Advocates for people with disabilities say KC abuse case isn’t uncommon, but should serve as a lesson

This is an archived article and the information in the article may be outdated. Please look at the time stamp on the story to see when it was last updated.

KANSAS CITY, Mo. -- A Kansas City woman is charged with abusing a mentally ill patient. The case is disturbing, but also offers valuable lessons about what you should consider before finding a caregiver for a loved one.

Rachelle Pinkins is out of jail on bond, facing two counts of abusing a disabled person. But those who work with the disabled say sadly, this kind of case is not uncommon.

"Anybody who has a inkling of suspicion should check it out. They need to check with the person if they can, and certainly report to the state so they can check it out from that side," said Julie DeJean, chief executive officer for The Whole Person.

Thankfully that is what happened with Pinkins. She'd been working for a company called Preferred Family Health Care, and one of her patients was a 21-year-old woman with autism, schizophrenia and seizures. Other staff members who worked with the same patient, known as ARS, noticed visible changes after Rachelle Pinkins began working with her, noting she seemed "more reserved and depressed".

As mandated reporters, healthcare workers are supposed to tell the state about those concerns, which did happen in this case.

"We look to see, are there bruises? Is the person quieter than Saul? Are they not as emotional and less interactive?" DeJean said.

Because of those concerns, Preferred Family Health Care staff met with patient ARS, who left the meeting with Rachelle Pinkins. The other staff were worried and decided to follow Pinkins, who took the patient to Swope Park.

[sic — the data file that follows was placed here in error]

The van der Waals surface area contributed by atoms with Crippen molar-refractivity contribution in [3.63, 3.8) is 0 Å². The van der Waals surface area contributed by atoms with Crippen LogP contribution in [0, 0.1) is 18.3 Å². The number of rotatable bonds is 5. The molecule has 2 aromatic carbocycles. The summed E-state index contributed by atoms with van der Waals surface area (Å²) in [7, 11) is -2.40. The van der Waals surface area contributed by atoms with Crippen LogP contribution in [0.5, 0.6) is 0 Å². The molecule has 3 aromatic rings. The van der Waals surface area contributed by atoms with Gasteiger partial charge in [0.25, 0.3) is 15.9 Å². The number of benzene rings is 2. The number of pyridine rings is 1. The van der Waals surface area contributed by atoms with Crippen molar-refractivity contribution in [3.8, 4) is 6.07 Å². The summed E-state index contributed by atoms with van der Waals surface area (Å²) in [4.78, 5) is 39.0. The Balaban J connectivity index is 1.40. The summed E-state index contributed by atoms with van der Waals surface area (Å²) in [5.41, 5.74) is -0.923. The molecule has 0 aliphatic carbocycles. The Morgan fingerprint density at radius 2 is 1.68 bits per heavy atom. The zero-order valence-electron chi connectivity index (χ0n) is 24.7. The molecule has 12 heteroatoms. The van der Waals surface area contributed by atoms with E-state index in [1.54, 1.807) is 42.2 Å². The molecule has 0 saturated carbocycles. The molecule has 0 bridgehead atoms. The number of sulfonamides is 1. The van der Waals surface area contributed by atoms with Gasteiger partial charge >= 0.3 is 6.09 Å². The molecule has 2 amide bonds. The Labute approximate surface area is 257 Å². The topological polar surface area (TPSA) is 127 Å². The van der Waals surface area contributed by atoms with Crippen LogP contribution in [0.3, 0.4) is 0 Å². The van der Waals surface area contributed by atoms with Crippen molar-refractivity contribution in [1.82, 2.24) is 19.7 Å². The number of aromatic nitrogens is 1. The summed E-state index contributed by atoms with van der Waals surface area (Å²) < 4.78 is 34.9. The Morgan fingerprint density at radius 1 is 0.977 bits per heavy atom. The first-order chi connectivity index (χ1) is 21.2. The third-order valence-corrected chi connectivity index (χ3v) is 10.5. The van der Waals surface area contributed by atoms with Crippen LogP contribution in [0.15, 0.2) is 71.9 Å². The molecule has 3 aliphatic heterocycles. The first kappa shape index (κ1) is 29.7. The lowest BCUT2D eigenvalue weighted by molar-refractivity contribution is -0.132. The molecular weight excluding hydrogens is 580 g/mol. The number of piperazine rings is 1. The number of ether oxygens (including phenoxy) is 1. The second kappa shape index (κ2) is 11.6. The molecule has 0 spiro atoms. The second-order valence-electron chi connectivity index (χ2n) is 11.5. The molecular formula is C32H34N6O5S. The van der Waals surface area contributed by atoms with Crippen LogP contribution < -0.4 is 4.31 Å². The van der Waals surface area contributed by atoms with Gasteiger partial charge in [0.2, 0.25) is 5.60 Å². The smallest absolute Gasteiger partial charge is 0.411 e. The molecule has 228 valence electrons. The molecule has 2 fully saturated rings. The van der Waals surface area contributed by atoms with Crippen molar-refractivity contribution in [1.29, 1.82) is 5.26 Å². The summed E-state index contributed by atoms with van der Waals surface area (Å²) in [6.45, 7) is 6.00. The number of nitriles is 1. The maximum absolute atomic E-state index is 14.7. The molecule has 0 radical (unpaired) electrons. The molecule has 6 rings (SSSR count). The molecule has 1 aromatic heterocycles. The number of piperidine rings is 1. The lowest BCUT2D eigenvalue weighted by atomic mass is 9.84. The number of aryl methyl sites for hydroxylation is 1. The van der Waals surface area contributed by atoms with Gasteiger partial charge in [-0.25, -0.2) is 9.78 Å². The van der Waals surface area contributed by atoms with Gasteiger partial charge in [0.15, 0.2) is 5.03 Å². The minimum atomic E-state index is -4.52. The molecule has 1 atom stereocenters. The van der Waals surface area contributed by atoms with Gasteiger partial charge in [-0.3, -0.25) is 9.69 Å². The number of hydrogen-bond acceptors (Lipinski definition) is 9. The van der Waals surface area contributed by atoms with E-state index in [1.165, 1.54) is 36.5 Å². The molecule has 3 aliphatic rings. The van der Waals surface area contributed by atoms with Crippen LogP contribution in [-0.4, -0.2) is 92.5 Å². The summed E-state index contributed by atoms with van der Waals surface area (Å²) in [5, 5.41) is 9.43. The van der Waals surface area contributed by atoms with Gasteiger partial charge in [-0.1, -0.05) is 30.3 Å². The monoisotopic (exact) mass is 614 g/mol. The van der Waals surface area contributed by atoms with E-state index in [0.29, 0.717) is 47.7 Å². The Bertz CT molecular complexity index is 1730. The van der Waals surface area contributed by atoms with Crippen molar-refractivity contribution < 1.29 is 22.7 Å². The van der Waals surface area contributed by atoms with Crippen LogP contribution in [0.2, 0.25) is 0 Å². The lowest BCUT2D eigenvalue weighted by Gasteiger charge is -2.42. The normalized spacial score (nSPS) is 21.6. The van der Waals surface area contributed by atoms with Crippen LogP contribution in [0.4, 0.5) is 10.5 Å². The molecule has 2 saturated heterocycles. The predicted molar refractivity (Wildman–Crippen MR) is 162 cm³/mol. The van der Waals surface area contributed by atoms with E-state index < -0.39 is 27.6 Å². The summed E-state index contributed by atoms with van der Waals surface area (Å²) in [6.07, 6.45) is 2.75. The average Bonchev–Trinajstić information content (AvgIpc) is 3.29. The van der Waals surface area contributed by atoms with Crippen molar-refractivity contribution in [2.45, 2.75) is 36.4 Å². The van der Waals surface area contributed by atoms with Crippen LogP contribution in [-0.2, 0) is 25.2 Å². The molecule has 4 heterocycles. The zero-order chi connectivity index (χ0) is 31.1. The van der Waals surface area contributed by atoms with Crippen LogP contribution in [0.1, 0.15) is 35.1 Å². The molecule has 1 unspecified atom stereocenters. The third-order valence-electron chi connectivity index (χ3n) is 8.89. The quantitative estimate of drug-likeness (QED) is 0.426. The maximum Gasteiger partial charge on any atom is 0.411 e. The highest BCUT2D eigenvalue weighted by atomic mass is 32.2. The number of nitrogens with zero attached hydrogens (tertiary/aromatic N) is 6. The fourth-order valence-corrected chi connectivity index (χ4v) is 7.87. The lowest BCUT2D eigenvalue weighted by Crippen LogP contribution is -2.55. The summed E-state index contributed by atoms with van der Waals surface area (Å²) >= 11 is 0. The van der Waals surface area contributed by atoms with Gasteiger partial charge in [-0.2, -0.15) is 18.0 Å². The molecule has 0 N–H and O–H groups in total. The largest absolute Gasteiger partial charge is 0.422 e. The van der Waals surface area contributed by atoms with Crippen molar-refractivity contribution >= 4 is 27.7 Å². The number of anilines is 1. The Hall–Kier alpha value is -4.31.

Court records say they witnessed ARS in a group of 20-30 people and "saw people consuming marijuana and alcohol--including Pinkins". They took her to the hospital for drug testing, and that's when the patient disclosed that back in May, she was left alone in the park and sexually assaulted by a friend of Pinkins at the park. She alleged a woman gave her a drink, then the man asked her to dance. When she declined, he took her into a port-a-potty, masturbated, then ARS "woke up with her pants down".

Advocates for the disabled say cases like this are a big reminder of why it is so critical to thoroughly vet an agency before allowing them to care for your loved one.

"I think you have to feel the trust in yourself to know you've done everything you could to find the right caregiver, and you can't go too far to ensure that happens," DeJean said.

Pinkins has bonded out of jail, and told investigators she never left the patient alone, but did admit to taking her on personal errands, including trips to the salon and Swope Park.

Advocates say if you suspect someone you know is being abused, don't hesitate to call the state's hotline at (800) 392-0210.